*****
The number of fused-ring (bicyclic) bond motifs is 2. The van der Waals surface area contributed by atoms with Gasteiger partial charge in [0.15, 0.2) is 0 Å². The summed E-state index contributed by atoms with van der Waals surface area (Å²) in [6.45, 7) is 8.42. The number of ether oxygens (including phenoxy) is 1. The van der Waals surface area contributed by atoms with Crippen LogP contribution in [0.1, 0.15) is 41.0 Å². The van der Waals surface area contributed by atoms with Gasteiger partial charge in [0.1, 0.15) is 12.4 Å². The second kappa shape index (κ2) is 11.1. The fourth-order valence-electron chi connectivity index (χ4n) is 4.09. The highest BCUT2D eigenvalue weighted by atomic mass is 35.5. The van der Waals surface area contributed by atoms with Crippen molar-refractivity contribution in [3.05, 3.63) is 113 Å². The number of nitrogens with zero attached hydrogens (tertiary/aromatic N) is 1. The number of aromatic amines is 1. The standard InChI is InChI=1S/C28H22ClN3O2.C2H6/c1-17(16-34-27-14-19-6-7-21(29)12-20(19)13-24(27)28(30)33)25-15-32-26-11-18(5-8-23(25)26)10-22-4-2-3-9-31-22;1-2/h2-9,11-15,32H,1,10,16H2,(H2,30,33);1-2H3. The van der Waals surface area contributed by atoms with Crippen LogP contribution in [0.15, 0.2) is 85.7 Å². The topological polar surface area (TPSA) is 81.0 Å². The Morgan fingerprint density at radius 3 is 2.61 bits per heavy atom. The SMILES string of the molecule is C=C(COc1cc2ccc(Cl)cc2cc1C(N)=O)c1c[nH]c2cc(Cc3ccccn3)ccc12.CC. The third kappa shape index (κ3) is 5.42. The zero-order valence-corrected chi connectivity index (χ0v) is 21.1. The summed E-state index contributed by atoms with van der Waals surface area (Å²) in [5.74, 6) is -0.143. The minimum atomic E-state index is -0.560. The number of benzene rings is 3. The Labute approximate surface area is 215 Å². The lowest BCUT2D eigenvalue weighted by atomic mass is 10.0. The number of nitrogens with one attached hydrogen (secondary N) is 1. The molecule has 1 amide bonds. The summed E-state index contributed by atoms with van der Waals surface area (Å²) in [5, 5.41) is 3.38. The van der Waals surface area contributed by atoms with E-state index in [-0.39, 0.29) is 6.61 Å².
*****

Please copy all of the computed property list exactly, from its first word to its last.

The number of fused-ring (bicyclic) bond motifs is 2. The van der Waals surface area contributed by atoms with Gasteiger partial charge in [0.15, 0.2) is 0 Å². The summed E-state index contributed by atoms with van der Waals surface area (Å²) in [6.45, 7) is 8.42. The number of ether oxygens (including phenoxy) is 1. The van der Waals surface area contributed by atoms with Crippen LogP contribution in [0.1, 0.15) is 41.0 Å². The van der Waals surface area contributed by atoms with Gasteiger partial charge in [0.1, 0.15) is 12.4 Å². The second kappa shape index (κ2) is 11.1. The fourth-order valence-electron chi connectivity index (χ4n) is 4.09. The highest BCUT2D eigenvalue weighted by atomic mass is 35.5. The van der Waals surface area contributed by atoms with Crippen molar-refractivity contribution in [3.05, 3.63) is 113 Å². The number of nitrogens with zero attached hydrogens (tertiary/aromatic N) is 1. The number of aromatic amines is 1. The standard InChI is InChI=1S/C28H22ClN3O2.C2H6/c1-17(16-34-27-14-19-6-7-21(29)12-20(19)13-24(27)28(30)33)25-15-32-26-11-18(5-8-23(25)26)10-22-4-2-3-9-31-22;1-2/h2-9,11-15,32H,1,10,16H2,(H2,30,33);1-2H3. The van der Waals surface area contributed by atoms with Crippen LogP contribution in [0.15, 0.2) is 85.7 Å². The topological polar surface area (TPSA) is 81.0 Å². The Morgan fingerprint density at radius 3 is 2.61 bits per heavy atom. The SMILES string of the molecule is C=C(COc1cc2ccc(Cl)cc2cc1C(N)=O)c1c[nH]c2cc(Cc3ccccn3)ccc12.CC. The third kappa shape index (κ3) is 5.42. The zero-order valence-corrected chi connectivity index (χ0v) is 21.1. The summed E-state index contributed by atoms with van der Waals surface area (Å²) in [5.74, 6) is -0.143. The minimum atomic E-state index is -0.560. The number of benzene rings is 3. The Labute approximate surface area is 215 Å². The lowest BCUT2D eigenvalue weighted by atomic mass is 10.0. The number of nitrogens with one attached hydrogen (secondary N) is 1. The molecule has 1 amide bonds. The summed E-state index contributed by atoms with van der Waals surface area (Å²) in [5, 5.41) is 3.38. The van der Waals surface area contributed by atoms with E-state index in [-0.39, 0.29) is 6.61 Å².